This Week in the Metaverse: Tencent ditches NFTs, FTC prepares to challenge Meta’s ‘virtual reality empire’
Things are moving fast in the metaverse, and in the wider world of Web3 as a whole. Depending on who you ask, this futuristic, blockchain-based space is either the next big thing for marketing — and for almost everything else — or an overhyped fad. Here’s what you need to know from this past week:
A new technological age is dawning. / Adobe Stock
Tencent axes NFT sales
The Chinese tech giant Tencent has stopped selling NFTs in response to regulation concerns from the Chinese government, according to Reuters. Current NFT holders will still be allowed to keep and display their tokens, or they can put in a request for a refund.
The term ‘NFT’ itself has become slightly taboo and rarely used throughout the broader Chinese corporate world, due at least in part to its direct ties with cryptocurrency, which is illegal in China.
FTC’s challenge to Meta’s “virtual reality empire” scheduled for December
Last month, the United States Federal Trade Commission (FTC) announced that it would seek to prevent Meta and its chief executive Mark Zuckerberg from acquiring the company Within, maker of the popular VR fitness app Supernatural. The FTC claimed on its website that Meta, “already a key player at each level of the virtual reality sector,” is “planning to expand [its] virtual reality empire with this attempt to illegally acquire a dedicated fitness app that proves the value of virtual reality to users.” The FTC’s Bureau of Competition deputy director John Newman said that “Meta is trying to buy its way to the top” in its planned acquisition of Within.
On Monday, Forbes reported that the legal battle between Meta and the FTC has been scheduled for this December. Meta has reportedly agreed to delay the finalization of iots acquisition deal until January 1, 2023, or until the district judge presiding over the case makes a ruling — whichever happens first.
Federal Reserve issues guidelines for crypto banks hoping to access national banking system
The Federal Reserve — the United States’ central banking system — released new guidelines earlier this week that suggest that American banks may soon be able to deal both in crypto and in traditional currency. The 49-page ‘Guidelines for Evaluating Account and Services Requests’ states that “institutions with novel charters, such as cryptocurrency custody banks, and their trade associations” may soon be granted access to “master accounts,” which enable access to the Federal Reserve.
In June, the crypto bank Custodia sued the Federal Reserve for failing to process Custodia’s master account application for 19 months. Kraken is another crypto bank that's applied for a master account with the Fed. The publication of the new guidelines appear to be aimed, in part, at streamlining the process of approving applications for master accounts to crypto banks like Custodia and Kraken. The new guidelines also emphasize that any American bank looking to become involved with crypto will need to receive approval from the Fed beforehand.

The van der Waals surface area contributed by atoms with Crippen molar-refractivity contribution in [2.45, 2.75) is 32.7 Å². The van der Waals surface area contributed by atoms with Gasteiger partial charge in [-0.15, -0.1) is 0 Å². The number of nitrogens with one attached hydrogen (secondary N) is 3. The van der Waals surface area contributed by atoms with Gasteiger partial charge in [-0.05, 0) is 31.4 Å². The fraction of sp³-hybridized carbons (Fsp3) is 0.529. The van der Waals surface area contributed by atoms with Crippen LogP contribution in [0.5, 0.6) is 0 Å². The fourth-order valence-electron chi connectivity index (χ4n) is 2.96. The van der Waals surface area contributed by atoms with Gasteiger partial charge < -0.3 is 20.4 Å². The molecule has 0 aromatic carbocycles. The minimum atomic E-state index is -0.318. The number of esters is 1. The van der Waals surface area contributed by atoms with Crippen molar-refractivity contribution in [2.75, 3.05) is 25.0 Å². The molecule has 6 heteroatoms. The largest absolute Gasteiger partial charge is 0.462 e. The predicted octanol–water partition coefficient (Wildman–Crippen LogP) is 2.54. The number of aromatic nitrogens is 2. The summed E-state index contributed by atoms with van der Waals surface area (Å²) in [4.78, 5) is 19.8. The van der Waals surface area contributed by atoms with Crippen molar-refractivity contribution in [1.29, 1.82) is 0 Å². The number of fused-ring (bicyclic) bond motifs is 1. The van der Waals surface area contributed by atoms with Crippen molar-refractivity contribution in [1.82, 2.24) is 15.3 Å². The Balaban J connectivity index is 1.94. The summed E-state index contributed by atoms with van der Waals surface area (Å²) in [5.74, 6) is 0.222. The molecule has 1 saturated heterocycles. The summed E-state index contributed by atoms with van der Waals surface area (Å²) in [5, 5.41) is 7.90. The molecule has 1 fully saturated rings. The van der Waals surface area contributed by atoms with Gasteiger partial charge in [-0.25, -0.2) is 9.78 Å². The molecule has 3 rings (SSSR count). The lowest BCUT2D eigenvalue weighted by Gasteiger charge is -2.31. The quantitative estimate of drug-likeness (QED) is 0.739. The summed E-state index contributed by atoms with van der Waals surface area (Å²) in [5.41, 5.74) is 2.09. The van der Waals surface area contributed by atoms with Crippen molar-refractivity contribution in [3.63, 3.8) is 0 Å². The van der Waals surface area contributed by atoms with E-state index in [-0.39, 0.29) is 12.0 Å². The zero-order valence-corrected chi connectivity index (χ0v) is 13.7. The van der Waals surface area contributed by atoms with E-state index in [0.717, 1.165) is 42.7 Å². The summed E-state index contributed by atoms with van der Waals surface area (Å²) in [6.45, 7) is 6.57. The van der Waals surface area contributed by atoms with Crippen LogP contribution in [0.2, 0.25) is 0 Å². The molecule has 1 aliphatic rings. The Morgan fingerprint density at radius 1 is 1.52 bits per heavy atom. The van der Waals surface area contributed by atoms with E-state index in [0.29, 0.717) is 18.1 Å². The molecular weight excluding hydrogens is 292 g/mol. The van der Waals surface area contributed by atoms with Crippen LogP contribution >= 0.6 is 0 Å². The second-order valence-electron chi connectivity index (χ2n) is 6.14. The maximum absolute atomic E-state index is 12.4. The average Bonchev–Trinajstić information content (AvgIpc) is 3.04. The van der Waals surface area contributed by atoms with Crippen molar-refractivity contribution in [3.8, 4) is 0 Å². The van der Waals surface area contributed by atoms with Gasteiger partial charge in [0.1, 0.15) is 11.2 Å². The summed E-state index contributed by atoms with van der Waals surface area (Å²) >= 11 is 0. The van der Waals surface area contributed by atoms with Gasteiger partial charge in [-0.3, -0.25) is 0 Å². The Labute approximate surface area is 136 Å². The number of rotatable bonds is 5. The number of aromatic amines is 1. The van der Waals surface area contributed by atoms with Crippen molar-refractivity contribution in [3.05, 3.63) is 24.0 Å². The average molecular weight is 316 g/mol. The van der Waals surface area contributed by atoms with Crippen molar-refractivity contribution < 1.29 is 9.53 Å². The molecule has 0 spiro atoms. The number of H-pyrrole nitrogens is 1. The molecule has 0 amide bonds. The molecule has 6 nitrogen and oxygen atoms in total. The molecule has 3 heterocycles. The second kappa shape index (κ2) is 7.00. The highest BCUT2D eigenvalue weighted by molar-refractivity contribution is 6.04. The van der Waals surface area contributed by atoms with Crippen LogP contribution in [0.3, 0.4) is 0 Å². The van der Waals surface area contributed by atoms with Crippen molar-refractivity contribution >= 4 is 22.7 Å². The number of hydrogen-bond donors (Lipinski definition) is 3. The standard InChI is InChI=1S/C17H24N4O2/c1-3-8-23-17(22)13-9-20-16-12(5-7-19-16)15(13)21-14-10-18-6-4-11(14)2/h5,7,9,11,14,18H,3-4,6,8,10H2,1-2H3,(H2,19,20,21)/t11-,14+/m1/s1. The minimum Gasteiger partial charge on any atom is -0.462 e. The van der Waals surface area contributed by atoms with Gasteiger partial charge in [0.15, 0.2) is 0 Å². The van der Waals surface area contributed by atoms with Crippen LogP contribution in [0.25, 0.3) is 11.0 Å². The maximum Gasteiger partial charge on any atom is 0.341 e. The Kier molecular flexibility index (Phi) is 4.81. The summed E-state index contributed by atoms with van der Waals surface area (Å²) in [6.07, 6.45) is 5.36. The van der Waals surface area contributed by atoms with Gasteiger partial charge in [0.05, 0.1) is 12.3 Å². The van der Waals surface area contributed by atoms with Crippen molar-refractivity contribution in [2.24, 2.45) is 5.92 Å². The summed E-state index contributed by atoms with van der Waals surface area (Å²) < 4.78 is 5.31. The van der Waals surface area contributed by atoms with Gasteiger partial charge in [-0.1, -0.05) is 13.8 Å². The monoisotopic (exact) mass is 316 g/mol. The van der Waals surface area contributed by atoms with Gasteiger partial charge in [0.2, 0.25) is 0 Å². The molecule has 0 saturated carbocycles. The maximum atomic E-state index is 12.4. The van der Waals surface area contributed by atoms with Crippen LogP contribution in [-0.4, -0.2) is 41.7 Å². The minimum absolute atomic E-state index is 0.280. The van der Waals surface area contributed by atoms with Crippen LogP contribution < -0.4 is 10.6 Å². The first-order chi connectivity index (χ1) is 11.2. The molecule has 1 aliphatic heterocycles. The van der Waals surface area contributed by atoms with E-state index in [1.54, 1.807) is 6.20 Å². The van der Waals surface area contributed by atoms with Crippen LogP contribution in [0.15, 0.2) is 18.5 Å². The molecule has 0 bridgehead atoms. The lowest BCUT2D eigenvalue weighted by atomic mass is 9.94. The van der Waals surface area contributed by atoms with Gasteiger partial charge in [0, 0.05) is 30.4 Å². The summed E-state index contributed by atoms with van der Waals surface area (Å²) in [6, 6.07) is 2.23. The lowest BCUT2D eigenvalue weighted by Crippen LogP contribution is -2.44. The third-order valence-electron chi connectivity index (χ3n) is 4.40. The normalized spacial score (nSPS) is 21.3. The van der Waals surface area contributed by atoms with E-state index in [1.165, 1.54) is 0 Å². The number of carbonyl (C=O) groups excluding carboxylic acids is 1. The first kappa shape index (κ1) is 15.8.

Zuckerberg gets roasted (again)
Mark Zuckerberg launches Horizon Worlds in France and Spain with an eye-gougingly ugly VR selfie. Meta's metaverse ploy is surely dying in the dark. pic.twitter.com/j0l6yTYye4
— Ordinary Things (@ordinarytings) August 16, 2022
Mark Zuckerberg just can’t seem to strike the right chord with the rest of the Web3 community. It seems like nearly every time the Meta chief executive tries to advertise something new about his company’s vision for the metaverse, it ends up backfiring. Even his decision to change the company’s name to Meta back in October of last year made many Web3 professionals cringe.
Earlier this week, he posted what appears to be a selfie of his Horizon Worlds avatar standing in front of a virtual Eiffel Tower and La Sagrada Familia to advertise the launch of the platform in France and Spain. Twitter, predictably, has not been kind. People made fun of Zuck’s avatar’s blank expression and Horizon Worlds as a whole, which still includes legless avatars. Paul Tassi had this to say in Forbes: “This is just embarrassing, and yet Zuckerberg seems entirely immune to the embarrassment, or really just does not understand how bad this looks, both literally, the graphics are garbage and it’s bizarre no one has legs after five years of this, but also for him and his company and his grand vision of the metaverse, which he seems to understand less than all of his competition. This is not going to go well for him or Meta if he continues down this path.”
Invisalign enters Roblox
Invisalign has made its metaverse debut with a new campaign in Roblox. Launched on August 12, the brand’s virtual, gamified experience was built into Livetopia, a hugely popular game on Roblox that has been visited more than 2.3bn times, according to its website. The so-called ‘Invisalign Hub‘ inside Livetopia features a virtual dentist office and branded games. Visitors can also, of course, check out some virtual recreations of Invisalign aligners. The brand has partnered with TikTok star Lana Rae to promote its new Roblox campaign, following another partnership with Charli D’amelio — currently the second-most popular creator on TikTok — back in 2020.
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